This is a transcript of episode 313 of the Troubleshooting Agile podcast with Jeffrey Fredrick and Douglas Squirrel.

ChatGPT is a boring writer, but can be a fantastic teacher. This week on Troubleshooting agile, we discuss how you can use AI language models to learn how to have difficult conversations with colleagues and disappoint them helpfully.

Show links:

Listen to the episode on SoundCloud or Apple Podcasts.

Looking on ChatGPT

Listen to this section at 00:14

Squirrel: Welcome back to Troubleshooting Agile. Hi there Jeffrey.

Jeffrey: Hi, Squirrel.

Squirrel: So it’s the New Year, and I’m desperately keen that we not make a list of predictions. Can we please not do the state of agile in 2024? Or you know, seven things that we think are going to affect the world? I’ve just had too many of those. Can we skip that, Jeffrey?

Jeffrey: Okay, apparently you and I are on different mailing lists because mine have been blissfully free of that. But I completely understand, it sounds like you’ve been a bit overexposed to everyone’s predictions of the future.

Squirrel: Certainly. And I did one. And and people can go read my mailing list if they want to hear what my predictions, but I’m prediction-ed out.

Jeffrey: Hahaha, okay. Well it’s good, instead of prediction, I have a thought about reflection. And in the past year in 2023, I think there was surprisingly, there was something that was a big story for the year that actually did seem to affect me personally and I’m actually kind of…

Jeffrey: This may lead us to some thoughts about the future, but this whole topic of LLMs - large language models - and ChatGPT and generative AI, I actually think there was something pretty big there. While it’s been discussed a lot, I think it actually had some interesting, elements to it that I haven’t heard discussed much. Particularly with respect to kind of things we talk about in this podcast. So would you be willing to reflect back a bit? And if that leads us to the future, that’s fine. It’s not a top ten list, though.

Squirrel: As long as it’s not a top ten. No, no what’s coming this year, that’s great for me. And I think we’ve been refreshing. At least it’s refreshing to me, when I record these with you, that we haven’t over exposed on this. So this is probably our second commentary on use of large language models in a year in which they were kind of the top technical story in every outlet. So, I think we’re scoring pretty well. Let’s try it.

Jeffrey: Hahaha, okay. So the large language models, and I’ll maybe expose a bit about how what I’ve done with them this year or what we’ve done with them in my organization, which is I have a data science group that reports to me, and we’re becoming kind of the internal experts for us on LLMs. And then we were also looking to see how could we democratize knowledge and use of LLMs.

Jeffrey: And so there was a deliberate initiative within the company to boost people’s knowledge and awareness and even use of the technologies. And one of the things that I personally did was, I tried to use the LLMs, to see how they were as a communication tool. And so I took one of the case studies that you and I have talked about in the past, which is the Ted and Paula case study. This is something that we got from Roger Schwartz in his ground Rules for Effective Teams-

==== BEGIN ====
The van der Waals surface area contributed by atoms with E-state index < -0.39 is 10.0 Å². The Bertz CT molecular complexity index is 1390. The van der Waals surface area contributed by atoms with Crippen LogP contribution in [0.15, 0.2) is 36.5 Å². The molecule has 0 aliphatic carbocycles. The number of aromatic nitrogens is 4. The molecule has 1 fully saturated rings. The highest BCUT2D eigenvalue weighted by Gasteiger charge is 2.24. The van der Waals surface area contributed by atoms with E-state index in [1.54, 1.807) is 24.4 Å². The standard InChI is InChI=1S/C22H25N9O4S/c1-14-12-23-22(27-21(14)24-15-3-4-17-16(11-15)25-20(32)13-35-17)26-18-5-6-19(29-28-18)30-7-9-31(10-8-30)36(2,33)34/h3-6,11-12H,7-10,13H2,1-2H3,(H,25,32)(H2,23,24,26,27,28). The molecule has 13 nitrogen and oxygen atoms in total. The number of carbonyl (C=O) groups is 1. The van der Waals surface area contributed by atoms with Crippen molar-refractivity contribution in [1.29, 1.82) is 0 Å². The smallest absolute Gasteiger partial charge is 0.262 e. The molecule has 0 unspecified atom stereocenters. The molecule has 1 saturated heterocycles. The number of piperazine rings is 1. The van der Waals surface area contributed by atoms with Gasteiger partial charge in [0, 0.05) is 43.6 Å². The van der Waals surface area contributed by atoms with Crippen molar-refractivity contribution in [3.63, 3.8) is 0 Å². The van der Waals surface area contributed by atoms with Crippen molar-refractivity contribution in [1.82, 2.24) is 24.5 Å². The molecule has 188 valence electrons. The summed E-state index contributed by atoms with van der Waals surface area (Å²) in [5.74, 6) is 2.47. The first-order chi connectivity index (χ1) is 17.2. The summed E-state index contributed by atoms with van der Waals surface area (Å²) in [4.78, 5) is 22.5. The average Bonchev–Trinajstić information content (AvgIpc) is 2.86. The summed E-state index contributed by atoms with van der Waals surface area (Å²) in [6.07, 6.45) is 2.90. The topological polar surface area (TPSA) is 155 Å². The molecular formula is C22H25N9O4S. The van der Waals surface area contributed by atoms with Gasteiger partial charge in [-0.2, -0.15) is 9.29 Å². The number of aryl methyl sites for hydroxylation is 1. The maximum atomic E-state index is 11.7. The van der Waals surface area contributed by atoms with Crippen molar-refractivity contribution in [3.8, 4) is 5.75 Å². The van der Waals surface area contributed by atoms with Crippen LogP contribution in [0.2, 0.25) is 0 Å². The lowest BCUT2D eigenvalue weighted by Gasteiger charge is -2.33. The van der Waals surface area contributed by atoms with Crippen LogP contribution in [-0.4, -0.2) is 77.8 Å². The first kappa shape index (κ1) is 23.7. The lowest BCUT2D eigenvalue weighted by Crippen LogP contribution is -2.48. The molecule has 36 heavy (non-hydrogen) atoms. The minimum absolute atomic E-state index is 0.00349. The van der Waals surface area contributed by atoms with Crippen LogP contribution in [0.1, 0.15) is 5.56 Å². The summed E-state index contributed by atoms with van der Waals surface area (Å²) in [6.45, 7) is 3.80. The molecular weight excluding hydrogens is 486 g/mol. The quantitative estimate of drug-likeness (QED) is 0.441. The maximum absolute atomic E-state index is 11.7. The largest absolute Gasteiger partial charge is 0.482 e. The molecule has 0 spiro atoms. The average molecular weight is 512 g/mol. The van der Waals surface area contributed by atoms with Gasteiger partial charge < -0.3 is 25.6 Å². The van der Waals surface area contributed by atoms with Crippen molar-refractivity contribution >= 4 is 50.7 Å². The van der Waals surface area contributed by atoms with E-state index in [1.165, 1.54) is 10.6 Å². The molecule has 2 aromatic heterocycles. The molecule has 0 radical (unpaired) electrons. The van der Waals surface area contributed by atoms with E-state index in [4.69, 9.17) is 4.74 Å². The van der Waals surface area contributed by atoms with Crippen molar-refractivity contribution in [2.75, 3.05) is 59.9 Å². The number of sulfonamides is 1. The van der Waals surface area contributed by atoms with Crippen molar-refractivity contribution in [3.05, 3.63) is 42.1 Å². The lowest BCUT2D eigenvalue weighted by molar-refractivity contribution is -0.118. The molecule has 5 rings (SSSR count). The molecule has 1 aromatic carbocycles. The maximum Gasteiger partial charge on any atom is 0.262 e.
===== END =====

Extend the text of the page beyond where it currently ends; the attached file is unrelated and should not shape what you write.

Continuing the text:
Squirrel: It’s an example of a difficult conversation. Ted and Paula don’t agree about how a presentation went. And Paula isn’t saying it, and-.

Jeffrey: Yeah, that’s right.

Squirrel: The goal of the exercise, when you do it yourself, we do this with audiences often, is to get the audience to think of ways that, as Paula, you could say more of what you’re thinking. So that’s just the setup of what Jeffrey’s talking about. Keep going.

Jeffrey: That’s right. Yeah, yeah. And it’s actually called the Withholding Information Case study. Roger Schwartz also uses in his book, The Skilled Facilitator.

Squirrel: We’ll link to it in our show notes. I think we have it somewhere. It’s certainly in lots of his books. Anyway, we’ll find it. Go ahead.

Jeffrey: Yeah. So what’s really interesting in the case is everyone, of course, reads the case and in our two column case study format that we talk about in our book, and that also is in this book. The right hand column, which has the dialog is very placid, there’s really not a lot going on. Paula’s asking, ‘well, how do you think it went?’ You know, and asking some questions, but it doesn’t seem like there’s a lot of conflict there, in a way that’s totally normal and natural. When I when I do the role play and I only speak out the right hand side, people are like, ‘yeah, that sounds like that’s a conversation that happens all the time.’

Squirrel: And it sounds like a good conversation, like it’s effective and everybody’s happy, then you read the left hand column and you see the seething, boiling lava underneath.

Jeffrey: Hahahahaha! That’s right! It’s a totally different story. There’s all kinds of emotional energy going on and acting that out, the internal voice, you can tell kind of the upsetness that’s going on, all the energy and emotion that’s being withheld. And it’s just not part of the dialog.

ChatGPT Shares Information

Listen to this section at 04:54

Jeffrey: And what we talk about on this podcast and in our book is about how to how to bring more of that into the conversation so you can have an actually productive conversation with productive conflict. Different views can evolve. So, it’s a very nice teaching tool. So I tried feeding it into ChatGPT. To see how would work. And I tried to get it to say, you know, ‘I’m Paula and here’s what I’m thinking and feeling. What should I say?’ And what I found was, it actually gave like really good advice. Like it’s version of Paula would have shared all those things and and I actually kind of struggled a bit to try to get it to role play Paula not wanting to say things.